Graciously lifted from the archives of The New York Times:
The site of the Union Club, which peers down from the crest of Lenox Hill at 69th Street and Park Avenue, is appropriate for an institution generally considered the cynosure of men’s organizations in New York.
At the moment, the building is concealed by scaffolding, but the real showstopper is its inventive interior.
Organized in 1836, the Union is considered the first men’s social club in New York, or at least the oldest. The club was known as particularly conservative. According to the historian John Steele Gordon, a member of the club, it did not expel its Confederate members during the Civil War years. Some members took exception to this and withdrew to found the Union League Club, now at 38th and Park. In the 1870s, other members, who thought the Union’s standards of admission had fallen, went off to form the Knickerbocker Club, now at 62nd and Fifth Avenue. The Brook and Metropolitan Clubs were also offshoots.
In 1901, the Union built an ebullient limestone clubhouse at the northeast corner of 51st and Fifth. But, according to “The Architecture of Delano & Aldrich” (W. W. Norton, 2003) by Peter Pennoyer and Anne Walker, the members voted in 1927 to move uptown, to a quieter and less crowded location. They sold the 51st Street clubhouse, with an agreement giving them five years to move, and began a leisurely hunt for property that led to 69th and Park, the center of a concentration of mansions, even though apartment houses lined the rest of the street.
The club hired William Adams Delano and Chester Holmes Aldrich, who had already designed the Knickerbocker, the Brook and the Colony clubhouses.
Mr. Delano’s desire for a simple design was not shared by club members, Mr. Pennoyer and Ms. Walker note, citing a quotation from his memoirs: “The Building Committee insisted on a good deal of ornament inside and out, which they were used to at the old club.”
Thus, although the Knickerbocker Club is slim and elegant, the Union clubhouse, opened in 1933, is chunky with rusticated limestone and a huge angled mansard roof so big it looks like a Fifth Avenue mansion gone wild.
Nonmembers usually get no farther than the entry hall, but even there it is possible to see past the strange elliptical columns, up into the spectacular coffered dome of the main hall, which is in the form of a Greek cross. The room to the left, originally the lounge and writing room, runs the full width of the Park Avenue facade.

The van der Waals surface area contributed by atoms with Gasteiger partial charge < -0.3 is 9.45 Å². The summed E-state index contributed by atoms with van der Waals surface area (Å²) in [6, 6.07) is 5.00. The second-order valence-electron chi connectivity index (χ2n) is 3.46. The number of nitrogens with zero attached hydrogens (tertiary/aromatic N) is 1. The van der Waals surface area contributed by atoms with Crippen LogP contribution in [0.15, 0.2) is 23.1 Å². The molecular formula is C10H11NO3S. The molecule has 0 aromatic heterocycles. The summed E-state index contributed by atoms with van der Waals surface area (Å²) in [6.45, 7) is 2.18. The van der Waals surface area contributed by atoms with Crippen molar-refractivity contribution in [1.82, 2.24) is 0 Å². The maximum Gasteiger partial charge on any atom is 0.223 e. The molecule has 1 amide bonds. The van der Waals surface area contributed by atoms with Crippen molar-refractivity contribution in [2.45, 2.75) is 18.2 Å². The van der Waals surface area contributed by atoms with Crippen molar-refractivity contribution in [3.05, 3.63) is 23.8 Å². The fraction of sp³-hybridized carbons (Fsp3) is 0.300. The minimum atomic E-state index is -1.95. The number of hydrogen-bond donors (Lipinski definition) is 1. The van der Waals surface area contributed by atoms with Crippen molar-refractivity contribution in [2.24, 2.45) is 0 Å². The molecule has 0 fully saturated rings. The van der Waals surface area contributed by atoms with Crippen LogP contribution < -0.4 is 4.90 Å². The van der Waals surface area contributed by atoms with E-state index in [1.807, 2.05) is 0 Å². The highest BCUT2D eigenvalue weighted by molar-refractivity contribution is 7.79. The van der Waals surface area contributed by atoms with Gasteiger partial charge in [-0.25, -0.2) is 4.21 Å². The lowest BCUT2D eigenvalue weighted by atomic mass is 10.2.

To the right is the card room, which displays Mr. Delano’s witty and inventive decorative abilities at their peak, with a frieze of hearts, spades, diamonds and clubs running around the ceiling, and carved reliefs of face cards across the marble mantelpiece.
“I had great fun in designing every detail — all the electric light fixtures, mantels, ventilators, etc.,” Mr. Delano wrote in his memoirs, which were published in 1950. The same spirit informs the frieze of flying fish on his Marine Air Terminal at La Guardia Airport.
The same spirit can be seen in the backgammon room, where the wall vents are patterned like backgammon boards, and in the library, whose light fixtures are shaped like the planet Saturn. The lounge off the squash courts is one of the astounding rooms in New York — its patterned ceiling in gold, buff and green billows in like a festival tent.
The Pennoyer-Walker book has historic photographs of the building inside and out, but also sumptuous color photographs by Jonathan Wallen. (Many of them are accessible on Amazon.com, with the “search inside” function.)
In its December 1932 issue, Fortune magazine painted a picture of the club’s 1,300 members as “men who are, rather than men who do.” This meant, above all, old families who did not need to strive, either professionally or economically, with surnames like Gallatin, Iselin, Pyne, Wilmerding, Goelet and Pell.
The Union clubhouse had five dining rooms, a humidor with 100,000 cigars, and, according to The Herald-Tribune, an early television set, a radio in each room and “much modernistic decorative art.” From a 1933 photograph of the library, it is possible to make out the title of only one magazine: Esquire.
By the 1950s, membership at urban social clubs was dwindling because of the continued movement of well-to-do families to the suburbs and the quickening pace of city life. The New York Times reported in 1954 that the Union was down to 950 members. Four years later, according to The Times, the Knickerbocker Club was considering an invitation to join its 550-man membership with the Union Club’s 900 members, but the plan came to naught.
A 1969 article in The Times bore the slightly surprised headline “Union Club Still There.” The president, Edward C. Brewster, was quoted as saying, “We want no salesmen here, nobody who pushes himself and barges in,” adding, “The Yale Club can absorb that kind, I suppose.” Mr. Brewster had graduated from Yale in 1932, according to his Social Register listing.